20d    Traveller is thus seen limitlessly in northern retreat? Quite the opposite (2,5)
EN ROUTE: N (northern) and a disorderly retreat inside the middle two letters of SEEN

22d    Middle children nicked clothes from the base (5)
INNER: Hidden in reverse in CHILDREN NICKED

23d    Place to eat / dog’s dinner (4)
MESS : 2 meanings: a place to eat (especially for members of the armed services) / a dog’s dinner

A perfectly acceptable puzzle

15 comments on “Toughie 1854

  1. Thought it was going to be difficult but it gradually fell into place. My stumbling block was19a. Knew the answer but couldn’t work out where the “f” came from. All sorted now. Thank you Bufo. I hope your hasty lunch hasn’t given you indigestion!

  2. Very enjoyable and engaging, though I think we’ve seen 23d recently but with breakfast in place of dinner. Struggled to find the s for 13d for too long. Lots of good clues, many of which I like for different reasons so I’ll pluck 2d, 16d & 24a as canditates and leave it at that.

    Many thanks to Samuel and to Bufo for the review.***/****
    PS Unknown number again!

  3. I found this another highly enjoyable puzzle. I confidently had PU[t o]FF for 6a, and I was a little disappointed to find (with Bufo’s blog) there was another (and I would have to agree better) solution. I found it refreshing to have a relativity Google-free puzzle (although I did have to double-check I was right with the bird, and I didn’t know the reference to Portsmouth). Many thanks to Samuel and Bufo.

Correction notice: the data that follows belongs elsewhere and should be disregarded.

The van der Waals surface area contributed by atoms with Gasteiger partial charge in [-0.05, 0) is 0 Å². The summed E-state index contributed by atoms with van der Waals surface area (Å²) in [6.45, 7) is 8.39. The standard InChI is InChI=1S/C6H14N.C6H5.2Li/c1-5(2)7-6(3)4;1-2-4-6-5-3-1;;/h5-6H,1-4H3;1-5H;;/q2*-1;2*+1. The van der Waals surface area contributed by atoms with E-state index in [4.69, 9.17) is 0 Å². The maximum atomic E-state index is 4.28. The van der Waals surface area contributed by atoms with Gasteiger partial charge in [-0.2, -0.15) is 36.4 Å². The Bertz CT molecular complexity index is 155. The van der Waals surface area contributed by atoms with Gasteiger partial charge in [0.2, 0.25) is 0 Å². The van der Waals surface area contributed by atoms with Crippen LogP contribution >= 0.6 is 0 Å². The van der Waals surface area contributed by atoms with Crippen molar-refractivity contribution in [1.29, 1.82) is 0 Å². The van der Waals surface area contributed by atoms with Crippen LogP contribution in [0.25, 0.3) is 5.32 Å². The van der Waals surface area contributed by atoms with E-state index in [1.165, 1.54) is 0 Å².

4. Unlike happy days, I really enjoyed this one although no doubt our football fans found it much easier to get 1d than I did!
    That one plus the unusual (to me at any rate) spelling of 8d were the only things I had to check with Mr. G.

    Plenty of ticks with top marks going to the succinct 21a.

    Many thanks to Samuel and to Bufo for successfully completing his personal race against time to bring us the blog.

  5. After being seen off totally by yesterday’s Toughie it was nice to complete today’s. I appreciate this was entry level stuff.

  6. Last one in was 1d, I didn’t know the slang for Portsmouth but it’s in BRB. Otherwise looked tricky at first, but in fact went relatively smoothly with some interesting clues – good fun